The Review: Fear of infections is a fairly modern phenomena. While great crime dramas or romantic comedies have been the subject of movies for decades, our fear of disease in our anti-bacterial, post-MRSA world is only now really starting to provide fodder for the great and the good of Hollywood. (Maybe that great unmade Black Death movie is still out there somewhere). But after three decades of disaster movies laying waste to everything in sight, audiences expect certain things from their movies, and in those respects Steven Soderbergh’s latest delivers – up to a point.
In any disaster movie, the first thing you want to see is a high class array of talent being put in jeopardy. If there’s one thing Soderbergh does well, it’s put a cast together, and he’s obviously given the Filofax a good thumbing before the cameras rolled. As soon as the credits roll, Gwynneth Paltrow appears on screen and she’s the first in a long succession of famous and familiar faces who appear, then start coughing and looking a bit pasty and sweaty. It would take most of this review to list the ones who do well, although Paltrow does get killed off before she has chance to do any damage, but by and large the acting falls into two categories: being asked to cough and splutter before an inevitable bout of death (or, in the case of Matt Damon, standing around while other people do that), or to stand in a room looking at computer screens or a conference table surrounded by stern looking, smartly dressed men while delivering reams of medical exposition about infection rates and worst case scenarios, and everyone does that as well as you’d expect.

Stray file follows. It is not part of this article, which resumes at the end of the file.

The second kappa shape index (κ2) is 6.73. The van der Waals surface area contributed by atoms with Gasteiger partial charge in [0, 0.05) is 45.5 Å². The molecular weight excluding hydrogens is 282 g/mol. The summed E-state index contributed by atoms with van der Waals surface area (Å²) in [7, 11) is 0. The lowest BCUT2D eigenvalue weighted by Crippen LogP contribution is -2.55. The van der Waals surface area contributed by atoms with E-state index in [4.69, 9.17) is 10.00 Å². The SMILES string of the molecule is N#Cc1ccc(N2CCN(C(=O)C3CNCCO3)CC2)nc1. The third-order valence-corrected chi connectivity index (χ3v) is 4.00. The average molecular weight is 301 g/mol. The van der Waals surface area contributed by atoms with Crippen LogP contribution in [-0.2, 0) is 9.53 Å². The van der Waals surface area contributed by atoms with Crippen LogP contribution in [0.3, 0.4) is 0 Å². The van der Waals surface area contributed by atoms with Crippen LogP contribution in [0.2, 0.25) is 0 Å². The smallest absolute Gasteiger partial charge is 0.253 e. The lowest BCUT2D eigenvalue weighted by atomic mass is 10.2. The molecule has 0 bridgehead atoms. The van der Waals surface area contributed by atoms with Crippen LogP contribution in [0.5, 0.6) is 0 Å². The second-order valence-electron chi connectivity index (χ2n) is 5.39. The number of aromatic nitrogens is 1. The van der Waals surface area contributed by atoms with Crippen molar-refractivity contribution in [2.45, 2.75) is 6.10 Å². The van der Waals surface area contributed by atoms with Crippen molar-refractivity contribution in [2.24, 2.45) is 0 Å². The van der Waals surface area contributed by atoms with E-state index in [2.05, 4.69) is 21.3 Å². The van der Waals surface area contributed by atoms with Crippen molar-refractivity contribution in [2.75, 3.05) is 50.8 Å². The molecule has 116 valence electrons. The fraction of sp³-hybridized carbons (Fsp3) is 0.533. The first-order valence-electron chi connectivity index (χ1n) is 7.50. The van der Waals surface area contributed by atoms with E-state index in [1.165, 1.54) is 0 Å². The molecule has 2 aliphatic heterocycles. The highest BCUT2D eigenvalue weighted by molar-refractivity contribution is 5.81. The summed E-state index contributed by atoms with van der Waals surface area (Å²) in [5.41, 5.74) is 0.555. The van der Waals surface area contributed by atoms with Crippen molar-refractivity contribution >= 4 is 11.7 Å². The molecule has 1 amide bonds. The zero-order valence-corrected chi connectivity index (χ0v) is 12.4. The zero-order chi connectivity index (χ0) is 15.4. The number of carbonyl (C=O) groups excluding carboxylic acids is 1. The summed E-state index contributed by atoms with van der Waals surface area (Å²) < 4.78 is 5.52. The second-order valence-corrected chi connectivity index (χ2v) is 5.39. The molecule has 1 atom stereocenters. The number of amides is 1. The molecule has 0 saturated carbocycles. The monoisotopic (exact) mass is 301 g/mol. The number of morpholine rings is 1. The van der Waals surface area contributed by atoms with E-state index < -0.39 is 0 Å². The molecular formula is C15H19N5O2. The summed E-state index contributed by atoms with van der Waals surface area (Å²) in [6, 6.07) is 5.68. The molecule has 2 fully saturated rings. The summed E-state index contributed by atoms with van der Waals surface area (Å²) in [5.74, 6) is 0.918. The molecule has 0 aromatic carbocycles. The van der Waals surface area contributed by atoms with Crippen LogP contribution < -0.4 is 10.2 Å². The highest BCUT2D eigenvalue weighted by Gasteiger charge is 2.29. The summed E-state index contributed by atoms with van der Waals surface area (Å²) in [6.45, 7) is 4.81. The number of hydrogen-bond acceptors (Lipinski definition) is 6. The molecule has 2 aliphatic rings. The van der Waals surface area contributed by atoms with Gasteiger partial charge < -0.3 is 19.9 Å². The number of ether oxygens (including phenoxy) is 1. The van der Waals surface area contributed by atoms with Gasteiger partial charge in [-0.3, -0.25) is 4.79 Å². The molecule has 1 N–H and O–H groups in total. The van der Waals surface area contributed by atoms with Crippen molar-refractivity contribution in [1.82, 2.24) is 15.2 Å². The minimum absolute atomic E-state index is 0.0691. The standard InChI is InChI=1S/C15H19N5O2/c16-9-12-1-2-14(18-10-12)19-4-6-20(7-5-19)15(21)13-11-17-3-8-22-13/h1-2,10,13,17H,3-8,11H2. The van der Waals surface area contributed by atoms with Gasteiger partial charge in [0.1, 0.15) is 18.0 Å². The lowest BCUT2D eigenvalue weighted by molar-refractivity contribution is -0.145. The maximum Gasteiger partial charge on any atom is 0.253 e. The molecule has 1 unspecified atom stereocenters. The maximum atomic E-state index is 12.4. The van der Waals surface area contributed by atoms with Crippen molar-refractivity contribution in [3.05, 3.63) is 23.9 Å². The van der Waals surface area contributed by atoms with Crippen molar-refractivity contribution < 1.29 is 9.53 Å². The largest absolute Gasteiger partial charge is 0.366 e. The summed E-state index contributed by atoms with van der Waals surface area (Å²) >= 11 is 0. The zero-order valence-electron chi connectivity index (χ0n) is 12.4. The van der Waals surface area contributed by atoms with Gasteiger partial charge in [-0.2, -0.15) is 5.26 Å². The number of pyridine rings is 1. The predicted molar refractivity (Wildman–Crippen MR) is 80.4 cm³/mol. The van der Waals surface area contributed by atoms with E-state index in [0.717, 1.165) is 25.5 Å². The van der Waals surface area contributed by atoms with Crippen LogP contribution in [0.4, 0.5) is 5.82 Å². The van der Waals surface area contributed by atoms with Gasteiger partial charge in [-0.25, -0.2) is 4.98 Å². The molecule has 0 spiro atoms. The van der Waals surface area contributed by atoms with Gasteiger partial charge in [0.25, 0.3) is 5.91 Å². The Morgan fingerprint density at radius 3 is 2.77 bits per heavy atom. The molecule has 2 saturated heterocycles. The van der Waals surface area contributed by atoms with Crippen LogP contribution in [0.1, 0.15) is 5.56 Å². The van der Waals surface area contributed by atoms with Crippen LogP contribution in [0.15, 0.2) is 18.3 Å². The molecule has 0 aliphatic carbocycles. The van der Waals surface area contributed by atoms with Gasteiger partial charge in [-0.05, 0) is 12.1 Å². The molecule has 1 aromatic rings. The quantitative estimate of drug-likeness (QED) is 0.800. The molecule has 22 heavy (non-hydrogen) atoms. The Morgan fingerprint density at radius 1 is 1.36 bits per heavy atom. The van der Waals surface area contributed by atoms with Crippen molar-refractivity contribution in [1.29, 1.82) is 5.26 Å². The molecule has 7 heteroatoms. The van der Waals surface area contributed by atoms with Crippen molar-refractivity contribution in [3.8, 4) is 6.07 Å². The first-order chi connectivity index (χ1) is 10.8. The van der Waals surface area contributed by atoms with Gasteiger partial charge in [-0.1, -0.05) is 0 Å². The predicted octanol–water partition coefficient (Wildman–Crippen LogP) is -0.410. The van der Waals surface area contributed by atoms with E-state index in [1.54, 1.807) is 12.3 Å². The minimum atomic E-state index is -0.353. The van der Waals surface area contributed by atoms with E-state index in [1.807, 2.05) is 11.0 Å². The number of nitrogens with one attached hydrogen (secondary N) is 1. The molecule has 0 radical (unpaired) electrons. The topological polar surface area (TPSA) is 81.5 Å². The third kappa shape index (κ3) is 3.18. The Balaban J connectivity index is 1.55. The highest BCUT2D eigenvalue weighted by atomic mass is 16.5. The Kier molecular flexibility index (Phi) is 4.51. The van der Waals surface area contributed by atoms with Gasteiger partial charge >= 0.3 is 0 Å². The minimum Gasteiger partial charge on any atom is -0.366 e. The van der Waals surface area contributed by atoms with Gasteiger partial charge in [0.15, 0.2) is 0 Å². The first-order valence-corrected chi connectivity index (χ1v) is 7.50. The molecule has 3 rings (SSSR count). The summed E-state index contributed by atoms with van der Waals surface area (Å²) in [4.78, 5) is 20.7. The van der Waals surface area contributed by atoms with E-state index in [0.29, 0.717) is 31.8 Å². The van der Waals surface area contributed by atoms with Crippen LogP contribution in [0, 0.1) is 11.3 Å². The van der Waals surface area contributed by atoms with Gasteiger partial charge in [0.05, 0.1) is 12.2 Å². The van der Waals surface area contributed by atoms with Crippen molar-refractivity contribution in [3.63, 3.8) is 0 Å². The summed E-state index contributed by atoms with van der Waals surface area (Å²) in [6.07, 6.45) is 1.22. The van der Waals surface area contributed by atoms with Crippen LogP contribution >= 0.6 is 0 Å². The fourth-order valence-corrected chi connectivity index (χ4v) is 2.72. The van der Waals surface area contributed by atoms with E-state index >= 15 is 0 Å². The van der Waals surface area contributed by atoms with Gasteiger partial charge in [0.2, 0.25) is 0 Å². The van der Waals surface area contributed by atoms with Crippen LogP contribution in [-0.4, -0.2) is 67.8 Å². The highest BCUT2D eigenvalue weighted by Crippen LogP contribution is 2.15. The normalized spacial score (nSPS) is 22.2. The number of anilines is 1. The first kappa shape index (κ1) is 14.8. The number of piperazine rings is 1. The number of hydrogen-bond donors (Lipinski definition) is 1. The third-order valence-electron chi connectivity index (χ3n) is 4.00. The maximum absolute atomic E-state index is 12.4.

The alternating between coughing and general sternness is edited together at a fair lick. Regular Soderbergh contributor and Oscar winner Stephen Mirrione never lets the pace flag, with scenes finely trimmed and the scenario and the constant threat being used to generate mood. The mood itself is very tense, starting uneasily and steadily building as events escalate and the authorities struggle to keep pace with the spread of the infection. If anything, it feels a little too trimmed, and occasionally scenes that need time to breathe or resonate get lost a little as the general pace sweeps along everything in its path. The other obstacle that Contagion has to overcome is Jude Law, who appears to have been taking lessons at the “Physical Impairment and Dodgy Accent” school of acting, his performance consisting of a dodgy tooth and a dodgier accent. If you manage to work out whether his accent is Australian or Cockney, please do let me know.